ARCHIVED - Income Tax – Technical News
June 18, 2002
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In This Issue
List of "approved" entities for the purpose of scientific research and experimental development
The Income Tax Technical News is produced by the Policy and Legislation Branch. It is provided for information purposes only and does not replace the law. If you have any comments or suggestions about the matters discussed in this publication, please send them to:
Manager, Technical Publications and Projects Section
Income Tax Rulings Directorate
Policy and Legislation Branch
Canada Customs and Revenue Agency
Ottawa ON K1A 0L5
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The Income Tax Technical News can be found on the Canada Customs and Revenue Agency Internet site.
List of "Approved" Entities for the Purpose of Scientific Research and Experimental Development
Entities that are engaged in carrying on scientific research and experimental development (SR&ED) may apply to be granted the status of an "approved" association or research institute under the Income Tax Act (the Act). Generally, the approved status of an entity may entitle a taxpayer to certain tax incentives in respect of payments made by the taxpayer to the approved entity to be used for SR&ED. The current version of Interpretation Bulletin IT-151, Scientific Research and Experimental Development Expenditures , discusses the manner in which an entity may apply for "approved" status and the availability of the tax incentives, including the investment tax credit, in respect of SR&ED expenditures incurred by a taxpayer.
The information in respect of an application for "approved" status and the subsequent granting of approval is considered to be confidential. Generally, the rules under section 241 of the Act treat taxpayer information as confidential and do not permit the Canada Customs and Revenue Agency (CCRA) to provide information in respect of a taxpayer to another person. Such confidentiality provisions would preclude providing a public list of the entities that have been granted "approved" status. However, subsection 241(5) of the Act permits information regarding a taxpayer to be provided to a person with the consent of the taxpayer.
In response to numerous requests to identify publicly the universities, colleges, associations, research institutes and similar institutions that have been "approved" for the purposes of subsection 37(7) and clauses 37(1)(a)(ii)(A) and (B) of the Act, the CCRA is now able to publish the attached list of such approved entities that have given their consent pursuant to subsection 241(5) of the Act.
Approved entities that have consented to be publicly identified
Alberta Research Council, Edmonton, Alberta
Canadian Arthritis Network, Toronto, Ontario
Centre des technologies du gaz naturel (Québec) Inc., Montréal, Quebec
Centre for Cold Ocean Resources Engineering, Memorial University of Newfoundland, St. John's, Newfoundland
Children's Hospital of Eastern Ontario (CHEO) Research Institute Trust, Ottawa, Ontario
Genesis Research Foundation, Toronto, Ontario
Harvard University, Maryland, U.S.A.
The John P. Robarts Research Institute, London, Ontario
London Health Sciences Centre Research Inc., London, Ontario
McGill University-Montreal Children's Hospital Research Institute, Montréal, Quebec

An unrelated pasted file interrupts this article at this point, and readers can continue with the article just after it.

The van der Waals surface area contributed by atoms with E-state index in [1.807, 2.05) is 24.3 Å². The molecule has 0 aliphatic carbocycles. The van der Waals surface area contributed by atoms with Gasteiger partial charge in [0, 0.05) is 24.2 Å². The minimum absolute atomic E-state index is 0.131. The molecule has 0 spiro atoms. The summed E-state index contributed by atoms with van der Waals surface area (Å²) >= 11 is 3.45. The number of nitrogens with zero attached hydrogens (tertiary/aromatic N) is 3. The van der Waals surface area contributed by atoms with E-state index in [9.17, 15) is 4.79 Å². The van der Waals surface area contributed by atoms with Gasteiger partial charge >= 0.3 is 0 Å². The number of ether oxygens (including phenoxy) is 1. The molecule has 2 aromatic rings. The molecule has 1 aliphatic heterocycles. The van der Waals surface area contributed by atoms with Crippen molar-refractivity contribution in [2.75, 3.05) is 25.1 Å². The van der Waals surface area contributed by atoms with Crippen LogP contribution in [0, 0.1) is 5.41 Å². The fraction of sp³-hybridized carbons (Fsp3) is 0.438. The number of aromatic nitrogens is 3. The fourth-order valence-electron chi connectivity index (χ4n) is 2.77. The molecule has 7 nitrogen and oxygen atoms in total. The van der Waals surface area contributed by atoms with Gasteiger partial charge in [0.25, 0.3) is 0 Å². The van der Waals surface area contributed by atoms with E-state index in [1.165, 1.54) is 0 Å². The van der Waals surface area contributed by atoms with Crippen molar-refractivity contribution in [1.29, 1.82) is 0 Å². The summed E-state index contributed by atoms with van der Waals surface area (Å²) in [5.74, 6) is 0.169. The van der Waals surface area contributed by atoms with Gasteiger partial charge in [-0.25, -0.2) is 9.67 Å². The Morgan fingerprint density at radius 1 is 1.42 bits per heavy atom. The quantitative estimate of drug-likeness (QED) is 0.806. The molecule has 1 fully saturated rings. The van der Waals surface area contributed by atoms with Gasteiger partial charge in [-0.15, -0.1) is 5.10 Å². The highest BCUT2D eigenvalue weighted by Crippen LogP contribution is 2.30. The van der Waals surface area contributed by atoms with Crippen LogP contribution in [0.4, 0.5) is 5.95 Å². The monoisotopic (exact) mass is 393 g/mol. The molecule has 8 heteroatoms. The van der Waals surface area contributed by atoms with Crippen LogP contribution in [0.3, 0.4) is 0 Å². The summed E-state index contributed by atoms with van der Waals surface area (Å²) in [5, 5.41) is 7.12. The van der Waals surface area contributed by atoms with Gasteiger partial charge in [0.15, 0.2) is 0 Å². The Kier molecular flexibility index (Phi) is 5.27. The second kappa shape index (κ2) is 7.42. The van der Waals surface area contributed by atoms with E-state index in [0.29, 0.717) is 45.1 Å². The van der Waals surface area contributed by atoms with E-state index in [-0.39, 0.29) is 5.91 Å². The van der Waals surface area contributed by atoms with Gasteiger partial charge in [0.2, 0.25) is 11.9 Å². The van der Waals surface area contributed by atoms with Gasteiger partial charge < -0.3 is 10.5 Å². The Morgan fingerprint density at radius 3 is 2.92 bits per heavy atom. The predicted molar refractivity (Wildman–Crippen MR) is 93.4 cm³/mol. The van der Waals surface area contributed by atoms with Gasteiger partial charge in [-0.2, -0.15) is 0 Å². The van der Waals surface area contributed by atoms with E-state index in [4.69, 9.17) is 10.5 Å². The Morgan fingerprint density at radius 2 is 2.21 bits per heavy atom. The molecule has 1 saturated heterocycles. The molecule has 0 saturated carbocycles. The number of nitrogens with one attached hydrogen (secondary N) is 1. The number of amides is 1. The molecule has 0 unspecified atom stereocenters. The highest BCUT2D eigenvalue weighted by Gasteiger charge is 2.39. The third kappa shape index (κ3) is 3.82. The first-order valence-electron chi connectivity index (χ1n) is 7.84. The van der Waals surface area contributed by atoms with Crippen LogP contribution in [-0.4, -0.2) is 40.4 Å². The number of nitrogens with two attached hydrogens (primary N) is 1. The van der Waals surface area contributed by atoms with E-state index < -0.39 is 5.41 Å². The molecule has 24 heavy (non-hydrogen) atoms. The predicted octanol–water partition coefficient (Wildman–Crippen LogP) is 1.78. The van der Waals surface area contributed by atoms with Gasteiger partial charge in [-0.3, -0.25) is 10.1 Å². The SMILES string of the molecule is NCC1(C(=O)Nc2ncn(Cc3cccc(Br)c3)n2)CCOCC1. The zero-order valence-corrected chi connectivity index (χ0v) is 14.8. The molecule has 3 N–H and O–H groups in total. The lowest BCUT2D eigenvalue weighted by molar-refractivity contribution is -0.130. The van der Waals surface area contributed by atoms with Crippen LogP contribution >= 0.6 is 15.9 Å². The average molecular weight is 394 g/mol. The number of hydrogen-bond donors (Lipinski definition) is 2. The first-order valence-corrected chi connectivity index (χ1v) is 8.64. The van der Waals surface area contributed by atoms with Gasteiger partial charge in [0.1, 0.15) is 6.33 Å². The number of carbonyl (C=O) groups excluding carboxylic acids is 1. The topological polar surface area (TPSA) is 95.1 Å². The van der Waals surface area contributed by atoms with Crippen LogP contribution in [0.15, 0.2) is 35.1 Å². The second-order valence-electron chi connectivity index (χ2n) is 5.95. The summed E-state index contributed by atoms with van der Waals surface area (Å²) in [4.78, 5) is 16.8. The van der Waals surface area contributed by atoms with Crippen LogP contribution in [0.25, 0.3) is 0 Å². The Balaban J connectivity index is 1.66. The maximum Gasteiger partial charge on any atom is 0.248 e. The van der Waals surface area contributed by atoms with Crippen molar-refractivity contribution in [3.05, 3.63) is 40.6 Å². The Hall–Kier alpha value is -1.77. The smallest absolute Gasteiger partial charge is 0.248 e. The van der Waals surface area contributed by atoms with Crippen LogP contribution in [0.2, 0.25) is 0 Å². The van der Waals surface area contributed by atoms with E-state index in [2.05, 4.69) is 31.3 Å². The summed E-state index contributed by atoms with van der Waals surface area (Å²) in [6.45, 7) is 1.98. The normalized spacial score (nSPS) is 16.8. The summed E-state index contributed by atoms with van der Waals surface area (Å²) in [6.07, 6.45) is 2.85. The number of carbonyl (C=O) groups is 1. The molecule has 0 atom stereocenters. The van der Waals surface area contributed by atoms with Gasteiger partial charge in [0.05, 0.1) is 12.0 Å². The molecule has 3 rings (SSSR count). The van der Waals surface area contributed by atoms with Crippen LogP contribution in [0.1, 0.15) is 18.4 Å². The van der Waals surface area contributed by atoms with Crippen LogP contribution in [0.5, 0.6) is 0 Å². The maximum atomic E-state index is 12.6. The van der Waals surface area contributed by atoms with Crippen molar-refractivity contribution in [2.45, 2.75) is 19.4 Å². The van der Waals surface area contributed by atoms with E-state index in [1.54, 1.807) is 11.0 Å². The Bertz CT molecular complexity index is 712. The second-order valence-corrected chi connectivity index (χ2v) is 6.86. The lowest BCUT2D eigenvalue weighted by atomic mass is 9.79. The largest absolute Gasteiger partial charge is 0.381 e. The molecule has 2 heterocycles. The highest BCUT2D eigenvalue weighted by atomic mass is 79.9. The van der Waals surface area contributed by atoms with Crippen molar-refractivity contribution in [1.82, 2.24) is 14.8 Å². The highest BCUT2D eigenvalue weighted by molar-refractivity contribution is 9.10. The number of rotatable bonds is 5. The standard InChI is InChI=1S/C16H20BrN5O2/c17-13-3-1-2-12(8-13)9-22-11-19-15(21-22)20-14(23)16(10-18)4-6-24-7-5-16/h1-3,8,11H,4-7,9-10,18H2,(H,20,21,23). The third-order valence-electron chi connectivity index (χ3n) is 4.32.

National Research Council of Canada, Ottawa, Ontario
Ottawa Health Research Institute, Ottawa, Ontario
Research Branch, Agriculture and Agri-Food Canada, Ottawa, Ontario
The Arthritis Research Centre Society of Canada, Vancouver, British Columbia
The Lawson Research Institute, London, Ontario
Toronto Hospital Research Institute, Toronto, Ontario
University of North Dakota, North Dakota, U.S.A.
Veterinary Infectious Disease Organization, University of Saskatchewan, Saskatchewan
1 Note: For a current list of approved entities that have consented to be publicly identified, see the appendix to the current version of IT-151, Scientific Research and Experimental Development Expenditures .
In the Commentary on Article 12 of the OECD Model Tax Convention on Income and Capital (April 29, 2000 condensed version) concerning the taxation of royalties, at paragraph 27, Canada has an observation that states:
Canada does not adhere to paragraphs 14 through 14.3. In Canada, payments by a user of computer software pursuant to a contract that requires that the source code or program be kept confidential, are payments for the use of a secret formula or process and thus are royalties within the meaning of paragraph 2 of the article.
On March 28, 2002, the Department of Finance informed the OECD that Canada is removing this observation. Accordingly, as of March 28, 2002, for the purposes of Canada's Income Tax Conventions, subject to the exceptional cases described in paragraph 14.3 of the commentary on Article 12, the CCRA will no longer view such a payment as a payment for a "secret formula" and the CCRA will apply this interpretation for the Conventions in force as of March 28, 2002 and subsequent Conventions that come into force after that date.
However, the CCRA does view such a payment as a "royalty" where the definition of "royalty" in the particular Convention refers to "payments ... for the use of, or the right to use ... other intangible property". Also, the CCRA continues to be of the view that Part XIII tax applies to such a payment pursuant to paragraph 212(1)(d) of Canada's Income Tax Act because the payment is a "rent, royalty or similar payment, including, ..., any payment (i) for the use of or for the right to use in Canada any property ... or other thing whatever", unless the payment is in respect of what the CCRA refers to as "shrinkwrap" software or the exception in subparagraph 212(1)(d)(vi) applies.
Added on May 14, 2003
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